NEW YORK (CNNMoney.com) -- Wall Street's stock selloff continued Monday with the Dow industrials finishing below 13,000 for the first time in months, as some financial sector strength and lower crude oil prices failed to calm jittery investors.

The Dow Jones industrial average (Charts) lost 55 points, or 0.4 percent, marking the first time the 30-stock index has finished below 13,000 mark since August.

The broader S&P 500 index (Charts) slipped 1 percent, while the tech-fueled Nasdaq (Charts) led the decline, losing nearly 1.7 percent.

Stocks moved higher at the start of the session as bargain-hunting investors looked to scoop up stocks badly beaten by last week's selloff. But the rebound appeared short-lived as investors couldn't seem to shake their persistent credit market fears.

"Nervousness is pretty rampant on the street right now over this subprime issue and that doesn't go away overnight," said Anthony Conroy, head trader at BNY Brokerage.

Last week, those fears, which were sparked after a round of writedowns from Wall Street's biggest banks, sent the 30-stock Dow industrials tumbling 4.1 percent, while the S&P fell 3.7 percent and the Nasdaq dropped 6.9 percent.

But fresh concerns emerged Monday following reports by both The Wall Street Journal and The Times of London that warned of forthcoming writedowns from British banking giant HSBC (Charts).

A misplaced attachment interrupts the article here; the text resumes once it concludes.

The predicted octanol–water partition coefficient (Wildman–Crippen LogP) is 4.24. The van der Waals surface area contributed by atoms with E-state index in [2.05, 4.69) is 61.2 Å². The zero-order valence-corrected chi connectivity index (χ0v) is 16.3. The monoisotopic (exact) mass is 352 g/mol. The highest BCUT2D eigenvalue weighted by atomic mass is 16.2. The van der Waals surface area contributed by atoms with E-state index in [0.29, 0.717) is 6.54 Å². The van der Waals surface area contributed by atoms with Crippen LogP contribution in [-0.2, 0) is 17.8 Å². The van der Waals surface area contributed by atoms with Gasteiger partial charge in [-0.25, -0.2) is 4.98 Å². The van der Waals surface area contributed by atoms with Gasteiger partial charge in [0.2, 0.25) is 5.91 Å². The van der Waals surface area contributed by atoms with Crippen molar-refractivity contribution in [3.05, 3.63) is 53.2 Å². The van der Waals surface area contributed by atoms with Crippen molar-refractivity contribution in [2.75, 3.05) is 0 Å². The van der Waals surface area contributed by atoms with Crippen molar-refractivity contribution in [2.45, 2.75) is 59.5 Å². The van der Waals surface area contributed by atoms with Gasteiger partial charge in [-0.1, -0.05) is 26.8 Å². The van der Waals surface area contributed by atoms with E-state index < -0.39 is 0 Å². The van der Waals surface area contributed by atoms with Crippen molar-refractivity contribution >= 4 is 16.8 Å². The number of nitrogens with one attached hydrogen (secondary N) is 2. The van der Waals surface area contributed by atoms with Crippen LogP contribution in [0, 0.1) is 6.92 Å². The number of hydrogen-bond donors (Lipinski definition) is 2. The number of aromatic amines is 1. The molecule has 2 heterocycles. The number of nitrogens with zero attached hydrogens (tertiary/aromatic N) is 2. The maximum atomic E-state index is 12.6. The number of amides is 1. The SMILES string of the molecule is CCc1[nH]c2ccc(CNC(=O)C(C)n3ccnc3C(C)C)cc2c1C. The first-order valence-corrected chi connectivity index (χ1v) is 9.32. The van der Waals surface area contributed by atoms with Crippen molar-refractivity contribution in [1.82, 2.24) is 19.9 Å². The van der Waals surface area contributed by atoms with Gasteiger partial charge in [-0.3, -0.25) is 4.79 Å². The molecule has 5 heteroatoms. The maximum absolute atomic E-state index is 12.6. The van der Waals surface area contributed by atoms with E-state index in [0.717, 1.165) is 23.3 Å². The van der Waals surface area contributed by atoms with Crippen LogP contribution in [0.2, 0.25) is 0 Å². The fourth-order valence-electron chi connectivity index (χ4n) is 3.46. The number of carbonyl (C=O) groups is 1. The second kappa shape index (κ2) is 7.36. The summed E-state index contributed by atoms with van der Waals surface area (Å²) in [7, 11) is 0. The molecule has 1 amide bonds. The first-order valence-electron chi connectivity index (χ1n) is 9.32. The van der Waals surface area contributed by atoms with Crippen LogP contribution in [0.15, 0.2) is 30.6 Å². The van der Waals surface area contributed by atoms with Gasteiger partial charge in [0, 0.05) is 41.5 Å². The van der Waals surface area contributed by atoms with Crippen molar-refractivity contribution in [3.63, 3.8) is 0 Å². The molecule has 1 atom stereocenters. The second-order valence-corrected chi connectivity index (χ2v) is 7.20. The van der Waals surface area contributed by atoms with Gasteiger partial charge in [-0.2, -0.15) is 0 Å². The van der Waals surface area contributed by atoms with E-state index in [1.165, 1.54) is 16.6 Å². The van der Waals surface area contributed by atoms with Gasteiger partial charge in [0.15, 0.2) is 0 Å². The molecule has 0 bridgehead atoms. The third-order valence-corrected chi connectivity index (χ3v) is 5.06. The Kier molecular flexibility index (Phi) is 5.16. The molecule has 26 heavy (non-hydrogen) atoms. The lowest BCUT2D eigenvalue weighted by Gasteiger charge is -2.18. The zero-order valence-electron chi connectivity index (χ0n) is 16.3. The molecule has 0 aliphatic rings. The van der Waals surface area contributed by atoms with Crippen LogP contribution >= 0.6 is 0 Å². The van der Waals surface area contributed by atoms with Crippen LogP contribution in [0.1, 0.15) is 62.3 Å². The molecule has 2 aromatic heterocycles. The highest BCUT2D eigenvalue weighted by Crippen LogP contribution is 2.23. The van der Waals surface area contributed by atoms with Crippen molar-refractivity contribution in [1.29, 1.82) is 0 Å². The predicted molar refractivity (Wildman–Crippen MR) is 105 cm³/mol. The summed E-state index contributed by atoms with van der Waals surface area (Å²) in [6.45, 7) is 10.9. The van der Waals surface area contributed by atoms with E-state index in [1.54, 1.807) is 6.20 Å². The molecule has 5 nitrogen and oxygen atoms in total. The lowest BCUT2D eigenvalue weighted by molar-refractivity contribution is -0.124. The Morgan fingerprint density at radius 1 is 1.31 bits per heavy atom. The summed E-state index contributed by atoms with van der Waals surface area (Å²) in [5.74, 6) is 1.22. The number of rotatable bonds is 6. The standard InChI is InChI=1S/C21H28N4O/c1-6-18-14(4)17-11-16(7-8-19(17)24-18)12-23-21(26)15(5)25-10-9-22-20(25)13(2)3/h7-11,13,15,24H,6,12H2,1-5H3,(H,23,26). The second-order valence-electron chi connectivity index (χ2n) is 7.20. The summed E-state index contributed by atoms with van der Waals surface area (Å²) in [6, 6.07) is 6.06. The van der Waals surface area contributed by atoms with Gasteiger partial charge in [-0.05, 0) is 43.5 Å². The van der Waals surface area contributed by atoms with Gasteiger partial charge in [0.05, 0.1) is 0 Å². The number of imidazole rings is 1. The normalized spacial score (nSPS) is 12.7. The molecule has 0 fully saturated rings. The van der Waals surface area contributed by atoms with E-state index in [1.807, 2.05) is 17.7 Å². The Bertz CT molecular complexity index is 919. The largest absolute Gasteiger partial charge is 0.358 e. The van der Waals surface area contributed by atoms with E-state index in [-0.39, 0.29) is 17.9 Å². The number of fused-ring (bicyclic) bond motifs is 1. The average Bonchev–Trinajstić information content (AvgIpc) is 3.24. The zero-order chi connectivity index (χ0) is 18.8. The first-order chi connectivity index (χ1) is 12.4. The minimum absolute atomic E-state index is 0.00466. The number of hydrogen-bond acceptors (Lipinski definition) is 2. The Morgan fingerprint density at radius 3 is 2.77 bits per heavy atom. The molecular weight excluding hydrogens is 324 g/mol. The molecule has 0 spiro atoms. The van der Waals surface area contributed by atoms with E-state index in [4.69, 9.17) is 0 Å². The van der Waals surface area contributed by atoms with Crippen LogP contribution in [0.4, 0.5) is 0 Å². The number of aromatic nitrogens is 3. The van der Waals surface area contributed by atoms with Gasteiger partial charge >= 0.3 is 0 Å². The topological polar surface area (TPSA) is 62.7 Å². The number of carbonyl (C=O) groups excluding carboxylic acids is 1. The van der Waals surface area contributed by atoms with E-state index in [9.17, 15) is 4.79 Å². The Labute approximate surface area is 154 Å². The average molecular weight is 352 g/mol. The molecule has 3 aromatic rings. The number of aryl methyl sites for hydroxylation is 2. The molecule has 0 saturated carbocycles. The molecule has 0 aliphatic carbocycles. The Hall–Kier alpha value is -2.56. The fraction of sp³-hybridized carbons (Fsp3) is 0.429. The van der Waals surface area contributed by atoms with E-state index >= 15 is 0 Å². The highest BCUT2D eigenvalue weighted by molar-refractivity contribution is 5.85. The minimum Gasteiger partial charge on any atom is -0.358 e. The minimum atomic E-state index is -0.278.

In addition, shares of the online brokerage E-Trade Financial Corp. (Charts) plunged 59 percent after the company warned late Friday that the deteriorating value of its mortgage-backed securities may force it to take significant writedowns in the fourth quarter.

Some battered financials, however, bucked the trend including Citigroup (Charts, Fortune 500), whose shares gained 1.5 percent and Goldman Sachs (Charts, Fortune 500), which ended 1.6 percent higher.

Also helping prop up stocks earlier in the session was a sharp drop in the price of crude, which fell more than $2 a barrel on reports that OPEC would discuss increasing its output at an upcoming meeting. Light, sweet crude for December fell $1.70 to settle at $94.62 a barrel in afternoon trading on the New York Mercantile Exchange.

With no economic reports slated for release Monday and the Treasury market closed for the Veterans Day holiday, investors were focused on the corporate front.

Blackstone Group (Charts) posted a net loss in the most recent quarter Monday, hurt by compensation charges. Blackstone shares slipped over 8 percent on the news, even though it reported higher revenue in its core private equity business, helped by higher fees.

International Business Machines (Charts, Fortune 500) announced Monday it agreed to purchase the business software maker Cognos Inc. (Charts) for about $5 billion.

Tyson Foods (Charts, Fortune 500), the world's largest meat processor, turned a profit in its quarterly results, helped by cost-cutting measures. But shares of the company fell 6 percent after it issued forecasts below analysts' expectations.

Market breadth was negative. Losers beat winners by nearly 2 to 1 on the New York Stock Exchange on volume of 1.7 billion shares. Advancers topped decliners on the Nasdaq by nearly 3 to 2 as 2.81 billion shares exchanged hands.

Gold prices tumbled after last week's big run-up, as COMEX gold for December fell $27 to $807.70 an ounce.

The dollar rebounded against the euro but was lower versus the yen.

Looking ahead to Tuesday's session, investors will face results from Wal-Mart (Charts, Fortune 500), the world's largest retailer, and a report on pending home sales for September. To top of page